Why is it that it is so unrewarding finishing someone else’s job? I’m not sure that I’ve ever done a project, that was a continuation of project that someone started and baled, and ever been very satisfied.
I think it is because that no one really does anything exactly the same and that there are many ways to get to the end result of a project. The problem is that when someone starts something in a specific way, you need to be thinking like them to get to the same end result that they envisioned. And you might not have that vision in you.
I got thinking about this because I started, or more accurately, got involved in tiling a shower in Lawrence, that someone else had done the shower pan and cement board. They wanted a no sill shower, a smooth transition. They make a flush drain, a trough that would have been perfect, but the guy before me thought he could build a smooth little berm between the shower and the bathroom floor. He did that, but he didn’t get any grade on the shower pan. And he didn’t know that the drain could be adjusted up and down, so it was mounted about 3/4″ too high.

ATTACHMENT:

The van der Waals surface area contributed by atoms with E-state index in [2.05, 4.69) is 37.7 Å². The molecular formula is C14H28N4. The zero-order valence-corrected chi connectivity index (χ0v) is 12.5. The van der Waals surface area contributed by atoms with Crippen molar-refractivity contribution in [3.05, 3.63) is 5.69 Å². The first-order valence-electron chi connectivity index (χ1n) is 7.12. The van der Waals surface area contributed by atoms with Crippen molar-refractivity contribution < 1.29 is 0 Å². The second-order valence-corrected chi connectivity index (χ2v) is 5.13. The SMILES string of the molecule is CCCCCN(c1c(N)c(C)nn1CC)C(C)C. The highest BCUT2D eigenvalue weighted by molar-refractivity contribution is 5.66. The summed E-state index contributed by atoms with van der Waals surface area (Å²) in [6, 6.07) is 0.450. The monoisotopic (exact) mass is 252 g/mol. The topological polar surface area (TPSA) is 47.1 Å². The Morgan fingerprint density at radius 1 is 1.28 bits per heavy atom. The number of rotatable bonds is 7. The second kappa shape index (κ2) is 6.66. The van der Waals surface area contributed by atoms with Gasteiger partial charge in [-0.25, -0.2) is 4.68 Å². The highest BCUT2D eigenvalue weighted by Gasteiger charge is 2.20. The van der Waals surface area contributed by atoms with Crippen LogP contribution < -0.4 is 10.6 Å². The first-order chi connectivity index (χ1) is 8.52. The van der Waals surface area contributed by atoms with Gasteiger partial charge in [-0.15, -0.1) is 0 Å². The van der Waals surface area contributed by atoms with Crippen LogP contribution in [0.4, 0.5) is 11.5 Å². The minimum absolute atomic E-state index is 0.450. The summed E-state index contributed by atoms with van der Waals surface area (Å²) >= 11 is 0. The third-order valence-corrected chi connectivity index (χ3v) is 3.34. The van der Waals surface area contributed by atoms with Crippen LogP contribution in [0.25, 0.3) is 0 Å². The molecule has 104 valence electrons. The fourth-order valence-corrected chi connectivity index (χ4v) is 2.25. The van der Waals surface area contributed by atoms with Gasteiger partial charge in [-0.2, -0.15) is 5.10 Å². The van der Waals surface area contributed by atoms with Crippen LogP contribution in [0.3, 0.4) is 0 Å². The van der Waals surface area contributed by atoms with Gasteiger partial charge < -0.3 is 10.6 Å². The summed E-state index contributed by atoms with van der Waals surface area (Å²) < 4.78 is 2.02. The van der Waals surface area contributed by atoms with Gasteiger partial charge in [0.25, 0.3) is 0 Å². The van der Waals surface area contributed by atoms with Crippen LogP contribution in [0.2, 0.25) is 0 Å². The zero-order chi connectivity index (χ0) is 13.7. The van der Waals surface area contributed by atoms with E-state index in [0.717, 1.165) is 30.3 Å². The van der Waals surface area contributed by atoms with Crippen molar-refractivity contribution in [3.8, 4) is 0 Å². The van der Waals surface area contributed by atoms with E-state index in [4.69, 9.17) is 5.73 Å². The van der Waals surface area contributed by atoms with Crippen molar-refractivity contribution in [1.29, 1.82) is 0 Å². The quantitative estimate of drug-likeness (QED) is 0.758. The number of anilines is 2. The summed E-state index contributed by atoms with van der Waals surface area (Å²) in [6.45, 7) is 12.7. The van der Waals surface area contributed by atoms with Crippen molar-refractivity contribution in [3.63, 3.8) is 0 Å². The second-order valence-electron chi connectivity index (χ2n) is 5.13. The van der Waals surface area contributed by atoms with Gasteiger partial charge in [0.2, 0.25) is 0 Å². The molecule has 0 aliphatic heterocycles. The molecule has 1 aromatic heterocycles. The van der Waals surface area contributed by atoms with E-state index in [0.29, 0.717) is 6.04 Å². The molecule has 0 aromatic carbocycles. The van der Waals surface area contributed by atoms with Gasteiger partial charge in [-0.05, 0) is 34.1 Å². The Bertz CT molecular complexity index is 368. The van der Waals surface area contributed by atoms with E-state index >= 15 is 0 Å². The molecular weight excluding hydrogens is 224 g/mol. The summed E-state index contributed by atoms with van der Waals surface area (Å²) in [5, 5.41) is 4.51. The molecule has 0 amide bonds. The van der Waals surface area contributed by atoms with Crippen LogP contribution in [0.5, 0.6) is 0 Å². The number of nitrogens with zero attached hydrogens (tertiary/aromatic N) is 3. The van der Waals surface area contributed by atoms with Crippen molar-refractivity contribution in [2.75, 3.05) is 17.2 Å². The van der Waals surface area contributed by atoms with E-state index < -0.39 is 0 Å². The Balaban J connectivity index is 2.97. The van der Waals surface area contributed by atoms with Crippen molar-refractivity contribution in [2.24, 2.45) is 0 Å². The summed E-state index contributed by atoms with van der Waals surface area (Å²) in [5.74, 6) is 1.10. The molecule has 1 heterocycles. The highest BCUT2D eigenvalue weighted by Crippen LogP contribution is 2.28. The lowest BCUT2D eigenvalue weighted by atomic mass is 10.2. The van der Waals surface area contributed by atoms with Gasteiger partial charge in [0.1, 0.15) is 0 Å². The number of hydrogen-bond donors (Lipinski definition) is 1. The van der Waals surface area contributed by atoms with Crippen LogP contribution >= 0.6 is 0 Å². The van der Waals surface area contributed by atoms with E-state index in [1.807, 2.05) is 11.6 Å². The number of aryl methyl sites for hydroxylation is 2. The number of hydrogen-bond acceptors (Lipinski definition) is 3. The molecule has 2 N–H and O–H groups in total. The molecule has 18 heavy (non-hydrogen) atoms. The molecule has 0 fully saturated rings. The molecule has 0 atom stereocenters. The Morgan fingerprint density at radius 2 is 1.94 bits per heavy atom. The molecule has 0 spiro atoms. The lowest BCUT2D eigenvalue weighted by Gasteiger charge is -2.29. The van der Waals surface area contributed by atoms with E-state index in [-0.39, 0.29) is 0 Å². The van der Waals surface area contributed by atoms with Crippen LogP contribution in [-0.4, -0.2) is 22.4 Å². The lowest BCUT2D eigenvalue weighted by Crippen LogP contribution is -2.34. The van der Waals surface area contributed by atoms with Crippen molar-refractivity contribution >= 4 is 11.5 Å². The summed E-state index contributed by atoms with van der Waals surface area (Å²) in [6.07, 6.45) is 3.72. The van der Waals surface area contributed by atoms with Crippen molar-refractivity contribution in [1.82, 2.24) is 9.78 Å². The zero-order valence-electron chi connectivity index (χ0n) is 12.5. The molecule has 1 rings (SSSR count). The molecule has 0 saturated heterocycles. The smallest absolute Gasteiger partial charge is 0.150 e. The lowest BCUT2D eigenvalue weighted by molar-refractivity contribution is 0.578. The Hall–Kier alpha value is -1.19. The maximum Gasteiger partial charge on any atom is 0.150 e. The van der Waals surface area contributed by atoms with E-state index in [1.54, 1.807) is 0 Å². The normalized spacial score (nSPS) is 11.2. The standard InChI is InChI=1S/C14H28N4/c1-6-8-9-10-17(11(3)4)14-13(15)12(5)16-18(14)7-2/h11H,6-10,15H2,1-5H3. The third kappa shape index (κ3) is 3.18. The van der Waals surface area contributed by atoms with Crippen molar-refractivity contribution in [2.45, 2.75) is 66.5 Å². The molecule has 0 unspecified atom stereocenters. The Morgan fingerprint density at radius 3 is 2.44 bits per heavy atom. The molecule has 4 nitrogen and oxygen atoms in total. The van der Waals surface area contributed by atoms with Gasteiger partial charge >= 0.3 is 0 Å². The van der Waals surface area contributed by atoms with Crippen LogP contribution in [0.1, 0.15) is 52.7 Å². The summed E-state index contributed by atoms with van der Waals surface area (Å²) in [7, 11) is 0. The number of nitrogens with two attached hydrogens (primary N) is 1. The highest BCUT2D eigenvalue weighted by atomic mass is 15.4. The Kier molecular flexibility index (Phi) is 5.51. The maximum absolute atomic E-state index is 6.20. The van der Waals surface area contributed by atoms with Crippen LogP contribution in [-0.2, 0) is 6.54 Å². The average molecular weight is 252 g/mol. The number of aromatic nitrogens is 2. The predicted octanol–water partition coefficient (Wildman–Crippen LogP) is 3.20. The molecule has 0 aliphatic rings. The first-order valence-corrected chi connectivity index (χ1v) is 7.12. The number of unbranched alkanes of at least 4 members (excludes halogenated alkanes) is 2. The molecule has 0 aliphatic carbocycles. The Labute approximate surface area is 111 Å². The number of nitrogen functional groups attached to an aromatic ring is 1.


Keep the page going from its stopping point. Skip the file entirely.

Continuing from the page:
So, yesterday, I chiseled out all the surrounding concrete, and lowered the shower drain, then tried to tile the floor so the water flows towards the drain. I’m not sure how it is going to work. I think there might be a couple low spots, which would be a total failure, or at least not good.
What I really needed to do was to knock out the whole thing and just start over. Get the right drain and do it right. That might still be what is going to happen.
I’ve run into this so many times. Guys that have started working on their cars, or bikes and then get frustrated and quit. A bike usually isn’t so difficult. There isn’t much on a bike that I don’t know about. But, someone cross-threads their bottom bracket or something and then calls and asks if I can “help” him install a new bottom bracket, when he already knows that he has jacked it up.
It’s much worse with cars. I hate showing up to help someone fix their car and there are a ton of nuts and bolts laying around. I pretty much need to remove them to know where they go back.
Michael Fatka had a sign like below at his shop, Michael’s Cyclery in Ames, Iowa. I didn’t appreciate it as much back then as I do now. The last number isn’t a big enough jump.